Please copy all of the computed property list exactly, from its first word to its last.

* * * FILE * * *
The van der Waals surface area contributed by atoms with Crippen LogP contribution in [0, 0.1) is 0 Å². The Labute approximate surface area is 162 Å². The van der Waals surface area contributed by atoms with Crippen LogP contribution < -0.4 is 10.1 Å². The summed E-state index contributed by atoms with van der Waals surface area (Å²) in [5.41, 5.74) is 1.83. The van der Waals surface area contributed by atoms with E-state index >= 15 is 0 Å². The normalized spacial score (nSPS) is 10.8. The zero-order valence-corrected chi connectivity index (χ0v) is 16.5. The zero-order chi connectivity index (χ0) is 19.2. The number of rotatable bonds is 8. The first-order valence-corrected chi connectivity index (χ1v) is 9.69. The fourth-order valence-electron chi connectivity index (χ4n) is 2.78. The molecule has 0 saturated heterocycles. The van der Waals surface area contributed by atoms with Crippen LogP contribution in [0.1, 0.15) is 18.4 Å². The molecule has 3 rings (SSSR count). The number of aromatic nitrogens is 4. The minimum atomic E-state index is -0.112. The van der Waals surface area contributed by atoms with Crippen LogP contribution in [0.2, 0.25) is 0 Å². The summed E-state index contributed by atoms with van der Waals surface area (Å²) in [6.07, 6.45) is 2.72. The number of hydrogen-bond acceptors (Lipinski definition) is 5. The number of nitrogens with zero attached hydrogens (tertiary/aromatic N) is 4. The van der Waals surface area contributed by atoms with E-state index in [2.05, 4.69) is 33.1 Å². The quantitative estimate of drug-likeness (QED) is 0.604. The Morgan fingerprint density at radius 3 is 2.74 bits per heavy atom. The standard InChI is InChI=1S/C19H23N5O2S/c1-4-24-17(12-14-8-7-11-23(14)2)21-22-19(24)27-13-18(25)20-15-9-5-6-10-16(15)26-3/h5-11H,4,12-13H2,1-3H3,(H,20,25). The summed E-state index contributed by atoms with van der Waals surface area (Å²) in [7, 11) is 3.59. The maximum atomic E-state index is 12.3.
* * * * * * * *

The van der Waals surface area contributed by atoms with Crippen LogP contribution in [0, 0.1) is 0 Å². The Labute approximate surface area is 162 Å². The van der Waals surface area contributed by atoms with Crippen LogP contribution < -0.4 is 10.1 Å². The summed E-state index contributed by atoms with van der Waals surface area (Å²) in [5.41, 5.74) is 1.83. The van der Waals surface area contributed by atoms with E-state index >= 15 is 0 Å². The normalized spacial score (nSPS) is 10.8. The zero-order valence-corrected chi connectivity index (χ0v) is 16.5. The zero-order chi connectivity index (χ0) is 19.2. The number of rotatable bonds is 8. The first-order valence-corrected chi connectivity index (χ1v) is 9.69. The fourth-order valence-electron chi connectivity index (χ4n) is 2.78. The molecule has 0 saturated heterocycles. The van der Waals surface area contributed by atoms with Crippen LogP contribution in [0.1, 0.15) is 18.4 Å². The molecule has 3 rings (SSSR count). The number of aromatic nitrogens is 4. The minimum atomic E-state index is -0.112. The van der Waals surface area contributed by atoms with Crippen LogP contribution in [0.2, 0.25) is 0 Å². The summed E-state index contributed by atoms with van der Waals surface area (Å²) in [6.07, 6.45) is 2.72. The number of hydrogen-bond acceptors (Lipinski definition) is 5. The number of nitrogens with zero attached hydrogens (tertiary/aromatic N) is 4. The van der Waals surface area contributed by atoms with E-state index in [2.05, 4.69) is 33.1 Å². The quantitative estimate of drug-likeness (QED) is 0.604. The Morgan fingerprint density at radius 3 is 2.74 bits per heavy atom. The standard InChI is InChI=1S/C19H23N5O2S/c1-4-24-17(12-14-8-7-11-23(14)2)21-22-19(24)27-13-18(25)20-15-9-5-6-10-16(15)26-3/h5-11H,4,12-13H2,1-3H3,(H,20,25). The summed E-state index contributed by atoms with van der Waals surface area (Å²) in [7, 11) is 3.59. The maximum atomic E-state index is 12.3.